Introduction to Ayurveda
Reiki Level 1 & Level 2.
Rahanni Celestial Healing, levels 1 & 2 (Teacher)
I felt called to move to England in 2018 for a fresh start, leaving some family members whom I care deeply about.
I have always loved Jesus; believed in God; been a deep thinker; highly sensitive and found aspects of Buddhism, Hinduism and the Islamic faith as a way to go deeper into 'knowing thyself'. This has massively helped my anxiety, my depression has mostly lifted and I rarely have panic attacks, despite coming off all the meds.
As someone who was always on the go, never thinking I was good enough, I am practicing to REST more, to just 'be'. After all, we are called human beings not human doings however, knowing when to stop can be tricky!
During the first lockdown on furlough, I was doing my second successful 'one year no beer' of trying to prove to myself I was not an alcoholic, a habit I had developed while caring for my Dad. I developed a morning routine of getting up at 5am. I was doing two hour meditations, re-reading tons of books with a new awareness, listening to binaural beats and positive affirmations, hugging trees, grounding, learning about essential oils, exploring Ayurveda and more! - I then began to feel a strong desire to share what I discovered which may help others. Hence, I created this website and then after losing my position from a preschool (due to covid) my playgroup followed, 'Wee Nature Spirits' (WNS).
Little people have often found 'Louise' tricky to say and so over the years it turned into Lulu. My besties called me Lu.
I've always loved being around children. Wee humans, as well as pets can also support our mental health and help us to stay in the present moment. My cat Tiggy is a blessing in my life.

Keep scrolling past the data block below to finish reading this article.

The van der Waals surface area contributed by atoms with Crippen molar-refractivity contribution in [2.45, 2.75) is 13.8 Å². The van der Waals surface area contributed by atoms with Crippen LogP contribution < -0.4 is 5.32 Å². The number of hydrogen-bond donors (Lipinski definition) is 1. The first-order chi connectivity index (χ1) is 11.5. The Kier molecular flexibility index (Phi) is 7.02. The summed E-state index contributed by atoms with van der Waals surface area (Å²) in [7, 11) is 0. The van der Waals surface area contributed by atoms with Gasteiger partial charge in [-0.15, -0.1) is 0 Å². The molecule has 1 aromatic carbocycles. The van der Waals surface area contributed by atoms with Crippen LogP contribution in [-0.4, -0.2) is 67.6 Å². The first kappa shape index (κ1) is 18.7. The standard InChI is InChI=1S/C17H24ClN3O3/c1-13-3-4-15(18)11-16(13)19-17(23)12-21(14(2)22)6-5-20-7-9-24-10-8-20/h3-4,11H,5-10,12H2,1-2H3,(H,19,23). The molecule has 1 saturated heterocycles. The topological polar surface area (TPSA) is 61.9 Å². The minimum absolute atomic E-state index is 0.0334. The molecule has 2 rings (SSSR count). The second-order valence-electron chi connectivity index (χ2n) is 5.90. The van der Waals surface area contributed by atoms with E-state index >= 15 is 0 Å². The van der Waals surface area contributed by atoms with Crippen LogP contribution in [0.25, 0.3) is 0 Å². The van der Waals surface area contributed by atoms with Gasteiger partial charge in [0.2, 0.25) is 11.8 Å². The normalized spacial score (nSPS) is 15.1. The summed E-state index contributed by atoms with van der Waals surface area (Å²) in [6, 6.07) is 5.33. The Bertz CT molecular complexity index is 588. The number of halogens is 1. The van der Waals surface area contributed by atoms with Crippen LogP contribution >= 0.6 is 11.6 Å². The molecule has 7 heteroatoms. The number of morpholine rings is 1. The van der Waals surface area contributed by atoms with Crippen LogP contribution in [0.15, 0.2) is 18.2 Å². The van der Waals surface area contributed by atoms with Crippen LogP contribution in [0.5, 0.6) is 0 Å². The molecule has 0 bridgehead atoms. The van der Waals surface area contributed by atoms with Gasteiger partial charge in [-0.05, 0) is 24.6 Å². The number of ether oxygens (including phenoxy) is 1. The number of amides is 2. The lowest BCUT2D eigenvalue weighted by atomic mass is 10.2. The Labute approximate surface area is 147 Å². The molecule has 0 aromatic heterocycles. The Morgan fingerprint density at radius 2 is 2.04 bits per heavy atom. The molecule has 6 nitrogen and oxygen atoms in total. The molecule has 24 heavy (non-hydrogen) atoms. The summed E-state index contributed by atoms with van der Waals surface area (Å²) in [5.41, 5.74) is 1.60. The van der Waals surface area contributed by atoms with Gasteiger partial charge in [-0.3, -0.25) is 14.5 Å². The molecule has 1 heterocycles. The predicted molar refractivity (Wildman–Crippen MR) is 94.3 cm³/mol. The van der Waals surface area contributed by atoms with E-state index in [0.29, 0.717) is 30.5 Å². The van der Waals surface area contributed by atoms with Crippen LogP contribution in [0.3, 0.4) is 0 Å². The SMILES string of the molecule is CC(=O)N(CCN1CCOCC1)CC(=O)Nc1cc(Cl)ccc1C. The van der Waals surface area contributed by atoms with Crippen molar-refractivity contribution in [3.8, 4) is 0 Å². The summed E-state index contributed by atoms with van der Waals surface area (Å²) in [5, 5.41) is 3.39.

Starting my playgroup (on two credit cards!) has been the best thing I have ever done and the families who visit each week or each month, have shown me in so many ways what love is. I have found acceptance and non-judgement and it is my families who have inspired me to share more of my life here, in the hope to reach someone who is perhaps struggling with the issues I have experienced. Much of my passion of wanting to help others comes from going through these phases. In the past, I have worked with several beautiful souls who work in childcare but were too fearful to admit they needed help for fear of being judged by some parents. This is not what Jesus was about, Jesus was about empathy, not judgement.
Even in my moments of doubt and fear of running a small start up on my own, during the pandemic, my playgroup families and my friends have been there for me. I am becoming a better person each day because of them and believe I have found a way to serve others whilst continuing my healing journey at the same time. I am extremely grateful to God for guiding me to this purpose. We all go through phases of caring for loved ones and putting them first alot of the time but we need to love ourselves also, something I have found very difficult to overcome. I'm truly sorry for any hurt I've caused anyone in the past because of this.
I am starting to truly believe we all have the answers within and the power to heal ourselves. It is wonderful to find other nature spirits out there also working for the greater good, hoping to support others on their path when they wobble, and we all wobble at times. By daily discipline of practicing stillness, slowing my breath and listening to, I believe, God/ Source/ Universe, helps me to stay balanced.
One of the best pieces of advice given to me by another Aunt, whose time on Earth was coming to an end, was to 'take each day as it comes'.
Thank you so much for walking with me on my journey of learning and returning to love,
Deepest Gratitude & Magical Lightbeams,
ps I am not a trained psychologist, and it is always a good idea to seek professional support. For this reason, I created a mental health & suicide resource section listing various wonderful organisations for adults, young people and children. This is part of my life story and I do not condone the use of drugs (they are illegal!) or alcohol recklessly. I've made many unhealthy choices in this lifetime but am working on choosing healthier ones.